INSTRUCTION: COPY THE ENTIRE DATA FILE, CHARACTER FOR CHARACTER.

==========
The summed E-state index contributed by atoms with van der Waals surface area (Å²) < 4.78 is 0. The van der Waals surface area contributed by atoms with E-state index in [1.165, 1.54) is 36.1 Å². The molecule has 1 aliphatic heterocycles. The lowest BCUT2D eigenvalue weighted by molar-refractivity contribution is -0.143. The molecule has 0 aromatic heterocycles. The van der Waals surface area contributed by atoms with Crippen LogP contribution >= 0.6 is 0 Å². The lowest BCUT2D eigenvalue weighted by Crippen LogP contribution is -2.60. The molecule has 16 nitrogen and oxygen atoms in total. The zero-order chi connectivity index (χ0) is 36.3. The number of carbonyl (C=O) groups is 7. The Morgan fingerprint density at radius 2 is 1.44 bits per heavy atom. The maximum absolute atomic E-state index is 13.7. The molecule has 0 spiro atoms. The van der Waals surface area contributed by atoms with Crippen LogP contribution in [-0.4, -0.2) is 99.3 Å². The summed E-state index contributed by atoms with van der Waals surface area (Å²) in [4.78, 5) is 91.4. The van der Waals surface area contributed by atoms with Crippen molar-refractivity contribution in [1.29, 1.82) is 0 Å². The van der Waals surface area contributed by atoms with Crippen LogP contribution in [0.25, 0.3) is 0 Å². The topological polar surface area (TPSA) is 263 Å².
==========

The summed E-state index contributed by atoms with van der Waals surface area (Å²) < 4.78 is 0. The van der Waals surface area contributed by atoms with E-state index in [1.165, 1.54) is 36.1 Å². The molecule has 1 aliphatic heterocycles. The lowest BCUT2D eigenvalue weighted by molar-refractivity contribution is -0.143. The molecule has 0 aromatic heterocycles. The van der Waals surface area contributed by atoms with Crippen LogP contribution >= 0.6 is 0 Å². The lowest BCUT2D eigenvalue weighted by Crippen LogP contribution is -2.60. The molecule has 16 nitrogen and oxygen atoms in total. The zero-order chi connectivity index (χ0) is 36.3. The number of carbonyl (C=O) groups is 7. The Morgan fingerprint density at radius 2 is 1.44 bits per heavy atom. The maximum absolute atomic E-state index is 13.7. The molecule has 0 spiro atoms. The van der Waals surface area contributed by atoms with Crippen LogP contribution in [-0.4, -0.2) is 99.3 Å². The summed E-state index contributed by atoms with van der Waals surface area (Å²) in [4.78, 5) is 91.4. The van der Waals surface area contributed by atoms with Crippen molar-refractivity contribution in [1.29, 1.82) is 0 Å². The van der Waals surface area contributed by atoms with Crippen LogP contribution in [0.25, 0.3) is 0 Å². The topological polar surface area (TPSA) is 263 Å².